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Making the Most of Your Garden: Spectacular Salade Nicoise

Salade Nicoise with pan seared tuna steaks

Salade Nicoise with pan seared tuna steaks

When the garden is in full production I love to make Salade Nicoise.  Here I’ve showcased green beans, grilled baby squash, cherry tomatoes, baby cucumbers, lettuce, baby beets and squash blossoms stuffed with herbs and chevre.  I have adapted Julia Child’s recipe but this is more a matter of assembly than cooking.  The base is a French style potato salad (boiled in their jackets, peeled and tossed first with minced shallots, white wine, then vinaigrette), then you just arrange everything else.  I make my vinaigrette in a mustard jar that still holds the final bits of mustard the knife can’t coax out.  This gives me a handy jar to shake it in.  The vinaigrette is the remains of the mustard, olive oil, lemon juice, salt, pepper, minced garlic and herbs (I used basil for this one).  I add hard boiled eggs cut in half, drizzled with the vinaigrette and topped with a bit of anchovy.  The green beans are tossed in vinaigrette just before placing them on the lettuce and you drizzle it over everything else.  Top it off with a few black olives (Nicoise, if you can find them), sprinkle capers and parsley over the top, et voila!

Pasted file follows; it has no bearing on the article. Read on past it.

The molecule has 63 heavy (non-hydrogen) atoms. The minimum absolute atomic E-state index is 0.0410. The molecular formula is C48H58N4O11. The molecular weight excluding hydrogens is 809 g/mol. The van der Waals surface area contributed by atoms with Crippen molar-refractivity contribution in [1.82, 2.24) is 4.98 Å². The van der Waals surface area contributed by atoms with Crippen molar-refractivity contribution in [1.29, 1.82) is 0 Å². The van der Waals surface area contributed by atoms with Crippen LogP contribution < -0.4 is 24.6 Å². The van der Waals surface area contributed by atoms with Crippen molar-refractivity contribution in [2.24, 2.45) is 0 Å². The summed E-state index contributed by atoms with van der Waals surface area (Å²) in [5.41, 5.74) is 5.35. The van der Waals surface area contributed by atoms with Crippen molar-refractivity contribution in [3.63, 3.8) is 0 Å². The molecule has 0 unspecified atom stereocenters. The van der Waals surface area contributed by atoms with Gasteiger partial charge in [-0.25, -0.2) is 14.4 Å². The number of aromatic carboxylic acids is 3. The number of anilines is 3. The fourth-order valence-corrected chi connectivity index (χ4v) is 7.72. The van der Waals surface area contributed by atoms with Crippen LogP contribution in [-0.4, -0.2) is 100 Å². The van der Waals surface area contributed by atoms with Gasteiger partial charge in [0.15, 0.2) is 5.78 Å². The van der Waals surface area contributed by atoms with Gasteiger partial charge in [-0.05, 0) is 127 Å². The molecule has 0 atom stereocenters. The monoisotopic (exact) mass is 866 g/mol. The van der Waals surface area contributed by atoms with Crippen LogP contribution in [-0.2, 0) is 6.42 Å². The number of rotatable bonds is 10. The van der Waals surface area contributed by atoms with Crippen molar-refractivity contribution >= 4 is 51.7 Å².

The platter I use is a huge antique feather-edged Leeds one that I found at a flea market.  I only use it for this and for New England Boiled Dinner.

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Lettuce and Asparagus – an Abundance of Riches